Published: Dec 4, 2012
The Well-to-do Invalid
When you first introduced me to your nurse
I thought, "She's like your wife." I mean, I thought:
"She's like your nurse—" it was your wife.
She gave this old friend of her husband’s
a pale ingratiating smile; we talked
And she agreed with me about everything.
I thought: "She’s quite agreeable."
You gave a pleased laugh--you were feeling good.
She laughed and agreed with you.
I said to her
-- That is, I didn’t say to her: "You liarl"
She held out
Her deck of smiles, I cut, and she dealt.
Almost as the years have sprung up, fallen back,
I’ve seen you in and out of bed; meanwhile,
Hovering solicitously alongside,
This governess, this mother"
In her off-whites --- pretty
as a nurse
Is thinly and efficiently and optimistically
Pretty --- has
spoken with an enthusiasm
Like winter sunlight, of the comprehensiveness of insurance.
If you want it to, it can cover anything.
Like the governor on an engine, she has governed
Your rashness. And how many sins
She has forgiven in her big child! How many times
She has telephoned in an emergency
For the right specialist!
After I’d left your bed she’d take me to the door
And tell me about your heart and bowels.
When you were up and talking she would listen
A long time, oh so long! but go to bed
Before we did, with a limp, wan, almost brave
"Goodnight!" You are a natural
Disaster she has made her own. Meanly
Clinging to you, taking care--all praise
And understanding outside, and inside all insurance--
She has stood by you like a plaster Joan of Arc.
Prematurely tired, prematurely
Mature, she has endured
repeating like a piece of white carbon paper
The opinions of that boisterous, sick firing, a man.
I can see through her but then, who can’t?
Her dishonesty is so transparent
It has about it a kind of honesty.
She has never once said what she thought, done what she wanted,
But (as if invented by some old economist
And put on an island, to trade with her mate)
Has acted in impersonal self-interest.
Never to do one thing for its own sake!
Year in, year out, with what sincerity
You said anything, demanded everything,
And she, the liar!
Was good to you --- oh, insincerely good,
Good for all the worst reasons. Good.
And she was nice to me, and I was nice
To her: I wanted to be nice to her.
She was wrong, and I was right, and I was sick of it.
It wasn’t right for her always to be wrong
And work so hard and get so little: I felt guilty
Because I wasn’t on her side. I was on her side.
It was a terrible shock to me when she died.
I saw her cheeks red for the first time
the snowdrifts covering her coffin.
And you were up and talking, well with grief.
As I realized how easily you’d fill
This vacancy, I was sorry
For you and for that pale self-sufficient ghost
That had tended so long your self-sufficiency.
That, friends, is Randall Jarrell, who, if he is known at all, is known for "The Death of the Ball Turret Gunner," a poem you read in high school:
From my mother's sleep I fell into the State,
And I hunched in its belly till my wet fur froze.
Six miles from earth, loosed from the dream of life,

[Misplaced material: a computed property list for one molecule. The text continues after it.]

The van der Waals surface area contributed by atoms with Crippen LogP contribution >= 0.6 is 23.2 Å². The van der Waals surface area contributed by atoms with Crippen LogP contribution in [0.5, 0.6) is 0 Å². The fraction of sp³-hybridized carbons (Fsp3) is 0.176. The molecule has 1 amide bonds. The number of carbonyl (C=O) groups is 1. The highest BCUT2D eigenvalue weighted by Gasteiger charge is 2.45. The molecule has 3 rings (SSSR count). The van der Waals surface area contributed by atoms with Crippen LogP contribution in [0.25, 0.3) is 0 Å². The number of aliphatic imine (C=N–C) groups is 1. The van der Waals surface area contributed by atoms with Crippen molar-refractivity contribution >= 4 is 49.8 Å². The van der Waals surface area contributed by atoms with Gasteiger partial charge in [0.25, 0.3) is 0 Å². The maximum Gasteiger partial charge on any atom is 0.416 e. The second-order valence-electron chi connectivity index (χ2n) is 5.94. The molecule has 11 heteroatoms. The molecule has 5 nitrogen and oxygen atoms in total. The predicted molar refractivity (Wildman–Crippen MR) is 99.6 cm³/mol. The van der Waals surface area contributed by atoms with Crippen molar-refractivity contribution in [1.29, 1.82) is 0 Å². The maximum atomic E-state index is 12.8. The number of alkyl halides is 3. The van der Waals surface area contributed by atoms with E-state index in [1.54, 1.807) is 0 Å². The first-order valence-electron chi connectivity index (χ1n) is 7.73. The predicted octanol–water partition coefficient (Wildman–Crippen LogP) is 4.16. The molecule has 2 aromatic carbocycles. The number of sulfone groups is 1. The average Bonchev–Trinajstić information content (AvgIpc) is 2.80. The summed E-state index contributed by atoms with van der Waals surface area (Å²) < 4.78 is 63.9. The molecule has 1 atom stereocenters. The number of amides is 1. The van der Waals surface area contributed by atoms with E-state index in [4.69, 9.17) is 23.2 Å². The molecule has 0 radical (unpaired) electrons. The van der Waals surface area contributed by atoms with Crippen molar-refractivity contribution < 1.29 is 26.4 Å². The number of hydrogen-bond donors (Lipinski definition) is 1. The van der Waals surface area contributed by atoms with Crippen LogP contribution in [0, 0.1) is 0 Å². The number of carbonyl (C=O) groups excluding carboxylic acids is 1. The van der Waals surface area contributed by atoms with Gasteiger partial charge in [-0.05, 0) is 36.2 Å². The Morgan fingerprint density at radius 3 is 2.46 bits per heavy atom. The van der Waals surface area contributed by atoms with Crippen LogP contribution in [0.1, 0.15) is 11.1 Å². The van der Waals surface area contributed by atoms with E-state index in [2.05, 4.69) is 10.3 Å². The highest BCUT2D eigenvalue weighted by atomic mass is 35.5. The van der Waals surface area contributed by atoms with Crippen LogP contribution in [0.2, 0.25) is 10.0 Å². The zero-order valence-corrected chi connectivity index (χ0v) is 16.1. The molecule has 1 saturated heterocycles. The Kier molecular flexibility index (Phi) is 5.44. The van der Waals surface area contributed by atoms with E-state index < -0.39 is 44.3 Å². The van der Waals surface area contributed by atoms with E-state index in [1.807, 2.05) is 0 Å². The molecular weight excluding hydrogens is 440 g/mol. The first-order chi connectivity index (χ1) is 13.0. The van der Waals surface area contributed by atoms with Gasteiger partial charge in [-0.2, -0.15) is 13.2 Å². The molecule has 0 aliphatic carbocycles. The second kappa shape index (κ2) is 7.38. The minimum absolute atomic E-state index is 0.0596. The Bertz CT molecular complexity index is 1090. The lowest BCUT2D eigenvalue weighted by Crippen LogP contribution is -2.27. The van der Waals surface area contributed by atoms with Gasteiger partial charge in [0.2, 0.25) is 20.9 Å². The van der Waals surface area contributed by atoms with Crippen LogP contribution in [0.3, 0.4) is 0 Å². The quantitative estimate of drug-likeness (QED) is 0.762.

I woke to black flak and the nightmare fighters.
When I died they washed me out of the turret with a hose.
Jarrell is an important poet for many reasons, not least because he was among the first to write in might be described as human speech. And because he looked like a poet. He wore beautiful tweeds. His beard was just-so. He drove a sports car. He was ferociously well-educated. (His wife teasingly called him "arrogant and pretentious." His response: "Wittier than anybody!") His classes were legendary. And he had a tragic death: hit by a car as he walked along a highway at dusk. [To buy the paperback edition of Jarrell's collected poems from Amazon, click here.]
And, of course, he was accomplished. In addition to his poems, Jarrell was an acute critic --- those essays are collected in No Other Book --- who could build a case for a writer he loved or destroy an enemy with a line: Oscar Williams's poems, he said, give the impression of "having been written on a typewriter by a typewriter." He wrote a novel satirizing a college literature department. He loved fairy tales, and produced a brilliant translation of Snow White and the Seven Dwarfs.
I love Jarrell for his later work, especially the poems from the collection, "The Lost World." He has a leering sense of sex, a warmly ironic take on the dance between men and women, and although he certainly understood men, his sympathies seemed to lay with the despair and hopefulness of women. Which is all to say: Despite what he knew, he was a total romantic. "A wish, come true, is life. I have my life," he wrote. Knowing what we do about his second marriage, we know that this satisfaction is not invented.
Some favorite lines:
While you are, how am I alone?...
Be, as you have been, my happiness;
Let me sleep beside you, each night, like a spoon;
When, starting from my sleep, I groan to you,
May your “I love you” send me back to sleep.
At morning bring me, grayer for its mirroring,
The heavens’ sun perfected in your eyes.
A clever reader will plow through this book, pencil in hand, the better to mark lines to steal. Jarrell is that good. And that contemporary --- you won't have to stretch to make his poetry your own. Go ahead. No one will know. And I will never tell.